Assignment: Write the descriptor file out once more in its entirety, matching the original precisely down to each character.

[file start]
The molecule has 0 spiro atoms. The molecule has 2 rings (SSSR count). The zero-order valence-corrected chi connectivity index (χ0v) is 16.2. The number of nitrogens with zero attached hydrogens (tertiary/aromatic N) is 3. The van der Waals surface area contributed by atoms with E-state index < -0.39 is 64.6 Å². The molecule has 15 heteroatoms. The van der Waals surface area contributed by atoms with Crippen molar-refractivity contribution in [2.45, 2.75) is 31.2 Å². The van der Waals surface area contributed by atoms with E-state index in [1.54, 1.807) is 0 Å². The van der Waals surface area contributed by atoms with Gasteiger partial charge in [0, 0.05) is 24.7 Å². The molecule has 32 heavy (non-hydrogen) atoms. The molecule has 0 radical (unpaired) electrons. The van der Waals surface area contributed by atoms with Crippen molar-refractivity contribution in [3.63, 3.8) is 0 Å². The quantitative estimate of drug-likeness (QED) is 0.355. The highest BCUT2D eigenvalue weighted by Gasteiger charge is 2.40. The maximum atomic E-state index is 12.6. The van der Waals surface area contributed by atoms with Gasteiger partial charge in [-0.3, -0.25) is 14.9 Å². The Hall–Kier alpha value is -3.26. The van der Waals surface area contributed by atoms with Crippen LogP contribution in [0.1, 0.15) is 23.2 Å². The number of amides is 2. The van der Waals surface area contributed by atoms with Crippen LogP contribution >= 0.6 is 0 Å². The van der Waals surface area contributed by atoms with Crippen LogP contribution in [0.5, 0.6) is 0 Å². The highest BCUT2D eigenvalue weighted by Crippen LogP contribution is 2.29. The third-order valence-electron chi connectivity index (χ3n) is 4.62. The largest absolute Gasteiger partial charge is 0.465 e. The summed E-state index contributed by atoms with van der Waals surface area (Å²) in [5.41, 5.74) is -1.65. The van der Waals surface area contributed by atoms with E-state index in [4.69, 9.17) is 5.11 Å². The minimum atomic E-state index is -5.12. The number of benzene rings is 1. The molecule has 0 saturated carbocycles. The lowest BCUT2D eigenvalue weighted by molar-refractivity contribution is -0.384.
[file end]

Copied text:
The molecule has 0 spiro atoms. The molecule has 2 rings (SSSR count). The zero-order valence-corrected chi connectivity index (χ0v) is 16.2. The number of nitrogens with zero attached hydrogens (tertiary/aromatic N) is 3. The van der Waals surface area contributed by atoms with E-state index < -0.39 is 64.6 Å². The molecule has 15 heteroatoms. The van der Waals surface area contributed by atoms with Crippen molar-refractivity contribution in [2.45, 2.75) is 31.2 Å². The van der Waals surface area contributed by atoms with E-state index in [1.54, 1.807) is 0 Å². The van der Waals surface area contributed by atoms with Gasteiger partial charge in [0, 0.05) is 24.7 Å². The molecule has 32 heavy (non-hydrogen) atoms. The molecule has 0 radical (unpaired) electrons. The van der Waals surface area contributed by atoms with Crippen molar-refractivity contribution in [3.63, 3.8) is 0 Å². The quantitative estimate of drug-likeness (QED) is 0.355. The highest BCUT2D eigenvalue weighted by Gasteiger charge is 2.40. The maximum atomic E-state index is 12.6. The van der Waals surface area contributed by atoms with Gasteiger partial charge in [-0.3, -0.25) is 14.9 Å². The Hall–Kier alpha value is -3.26. The van der Waals surface area contributed by atoms with Crippen LogP contribution in [0.1, 0.15) is 23.2 Å². The number of amides is 2. The van der Waals surface area contributed by atoms with Crippen LogP contribution >= 0.6 is 0 Å². The van der Waals surface area contributed by atoms with Crippen LogP contribution in [0.5, 0.6) is 0 Å². The highest BCUT2D eigenvalue weighted by Crippen LogP contribution is 2.29. The third-order valence-electron chi connectivity index (χ3n) is 4.62. The largest absolute Gasteiger partial charge is 0.465 e. The summed E-state index contributed by atoms with van der Waals surface area (Å²) in [5.41, 5.74) is -1.65. The van der Waals surface area contributed by atoms with E-state index in [4.69, 9.17) is 5.11 Å². The minimum atomic E-state index is -5.12. The number of benzene rings is 1. The molecule has 0 saturated carbocycles. The lowest BCUT2D eigenvalue weighted by molar-refractivity contribution is -0.384.